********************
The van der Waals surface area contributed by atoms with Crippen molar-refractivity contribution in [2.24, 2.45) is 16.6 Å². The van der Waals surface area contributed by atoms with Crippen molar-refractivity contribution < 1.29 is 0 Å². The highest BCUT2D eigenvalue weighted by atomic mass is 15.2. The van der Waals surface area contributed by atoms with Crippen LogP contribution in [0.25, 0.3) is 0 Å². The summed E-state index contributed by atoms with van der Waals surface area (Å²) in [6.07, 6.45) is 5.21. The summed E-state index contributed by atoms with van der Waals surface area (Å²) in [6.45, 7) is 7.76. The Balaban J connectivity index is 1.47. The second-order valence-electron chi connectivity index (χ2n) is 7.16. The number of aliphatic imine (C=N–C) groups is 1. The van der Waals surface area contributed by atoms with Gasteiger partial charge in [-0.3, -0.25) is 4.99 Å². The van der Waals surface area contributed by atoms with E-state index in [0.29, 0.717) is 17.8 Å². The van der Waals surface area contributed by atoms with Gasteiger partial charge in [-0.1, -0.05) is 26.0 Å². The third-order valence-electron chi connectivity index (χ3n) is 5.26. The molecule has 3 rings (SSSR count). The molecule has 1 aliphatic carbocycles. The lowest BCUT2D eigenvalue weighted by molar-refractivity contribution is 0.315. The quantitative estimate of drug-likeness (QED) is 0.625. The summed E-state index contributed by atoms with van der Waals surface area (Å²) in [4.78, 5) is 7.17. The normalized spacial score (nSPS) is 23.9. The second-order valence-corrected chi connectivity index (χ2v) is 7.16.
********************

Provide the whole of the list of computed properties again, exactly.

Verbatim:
The van der Waals surface area contributed by atoms with Crippen molar-refractivity contribution in [2.24, 2.45) is 16.6 Å². The van der Waals surface area contributed by atoms with Crippen molar-refractivity contribution < 1.29 is 0 Å². The highest BCUT2D eigenvalue weighted by atomic mass is 15.2. The van der Waals surface area contributed by atoms with Crippen LogP contribution in [0.25, 0.3) is 0 Å². The summed E-state index contributed by atoms with van der Waals surface area (Å²) in [6.07, 6.45) is 5.21. The summed E-state index contributed by atoms with van der Waals surface area (Å²) in [6.45, 7) is 7.76. The Balaban J connectivity index is 1.47. The second-order valence-electron chi connectivity index (χ2n) is 7.16. The number of aliphatic imine (C=N–C) groups is 1. The van der Waals surface area contributed by atoms with Gasteiger partial charge in [-0.3, -0.25) is 4.99 Å². The van der Waals surface area contributed by atoms with E-state index in [0.29, 0.717) is 17.8 Å². The van der Waals surface area contributed by atoms with Gasteiger partial charge in [-0.1, -0.05) is 26.0 Å². The third-order valence-electron chi connectivity index (χ3n) is 5.26. The molecule has 3 rings (SSSR count). The molecule has 1 aliphatic carbocycles. The lowest BCUT2D eigenvalue weighted by molar-refractivity contribution is 0.315. The quantitative estimate of drug-likeness (QED) is 0.625. The summed E-state index contributed by atoms with van der Waals surface area (Å²) in [4.78, 5) is 7.17. The normalized spacial score (nSPS) is 23.9. The second-order valence-corrected chi connectivity index (χ2v) is 7.16.